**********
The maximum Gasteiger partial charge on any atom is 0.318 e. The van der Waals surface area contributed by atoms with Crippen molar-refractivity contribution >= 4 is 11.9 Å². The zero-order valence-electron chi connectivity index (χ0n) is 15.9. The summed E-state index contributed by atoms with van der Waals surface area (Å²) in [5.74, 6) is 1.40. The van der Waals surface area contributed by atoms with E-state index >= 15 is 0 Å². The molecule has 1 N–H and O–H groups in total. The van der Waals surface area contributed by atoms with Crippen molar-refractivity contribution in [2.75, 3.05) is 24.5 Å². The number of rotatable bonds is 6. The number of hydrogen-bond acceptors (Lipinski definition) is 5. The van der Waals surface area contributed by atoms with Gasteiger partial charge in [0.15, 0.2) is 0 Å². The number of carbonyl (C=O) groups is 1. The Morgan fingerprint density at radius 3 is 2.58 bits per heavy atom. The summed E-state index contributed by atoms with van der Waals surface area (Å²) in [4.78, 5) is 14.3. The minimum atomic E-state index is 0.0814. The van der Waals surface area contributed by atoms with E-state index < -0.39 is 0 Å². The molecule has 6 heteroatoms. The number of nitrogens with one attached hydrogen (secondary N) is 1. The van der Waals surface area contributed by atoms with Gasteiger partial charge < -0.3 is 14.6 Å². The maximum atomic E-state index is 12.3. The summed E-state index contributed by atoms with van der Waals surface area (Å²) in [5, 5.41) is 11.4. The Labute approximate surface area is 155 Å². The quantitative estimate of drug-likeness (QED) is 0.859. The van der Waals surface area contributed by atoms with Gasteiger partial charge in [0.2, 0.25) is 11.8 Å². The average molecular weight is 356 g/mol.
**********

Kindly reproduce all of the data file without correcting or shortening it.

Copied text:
The maximum Gasteiger partial charge on any atom is 0.318 e. The van der Waals surface area contributed by atoms with Crippen molar-refractivity contribution >= 4 is 11.9 Å². The zero-order valence-electron chi connectivity index (χ0n) is 15.9. The summed E-state index contributed by atoms with van der Waals surface area (Å²) in [5.74, 6) is 1.40. The van der Waals surface area contributed by atoms with E-state index >= 15 is 0 Å². The molecule has 1 N–H and O–H groups in total. The van der Waals surface area contributed by atoms with Crippen molar-refractivity contribution in [2.75, 3.05) is 24.5 Å². The number of rotatable bonds is 6. The number of hydrogen-bond acceptors (Lipinski definition) is 5. The van der Waals surface area contributed by atoms with Gasteiger partial charge in [0.15, 0.2) is 0 Å². The number of carbonyl (C=O) groups is 1. The Morgan fingerprint density at radius 3 is 2.58 bits per heavy atom. The summed E-state index contributed by atoms with van der Waals surface area (Å²) in [4.78, 5) is 14.3. The minimum atomic E-state index is 0.0814. The van der Waals surface area contributed by atoms with E-state index < -0.39 is 0 Å². The molecule has 6 heteroatoms. The number of nitrogens with one attached hydrogen (secondary N) is 1. The van der Waals surface area contributed by atoms with Gasteiger partial charge < -0.3 is 14.6 Å². The maximum atomic E-state index is 12.3. The summed E-state index contributed by atoms with van der Waals surface area (Å²) in [5, 5.41) is 11.4. The Labute approximate surface area is 155 Å². The quantitative estimate of drug-likeness (QED) is 0.859. The van der Waals surface area contributed by atoms with Gasteiger partial charge in [0.2, 0.25) is 11.8 Å². The average molecular weight is 356 g/mol.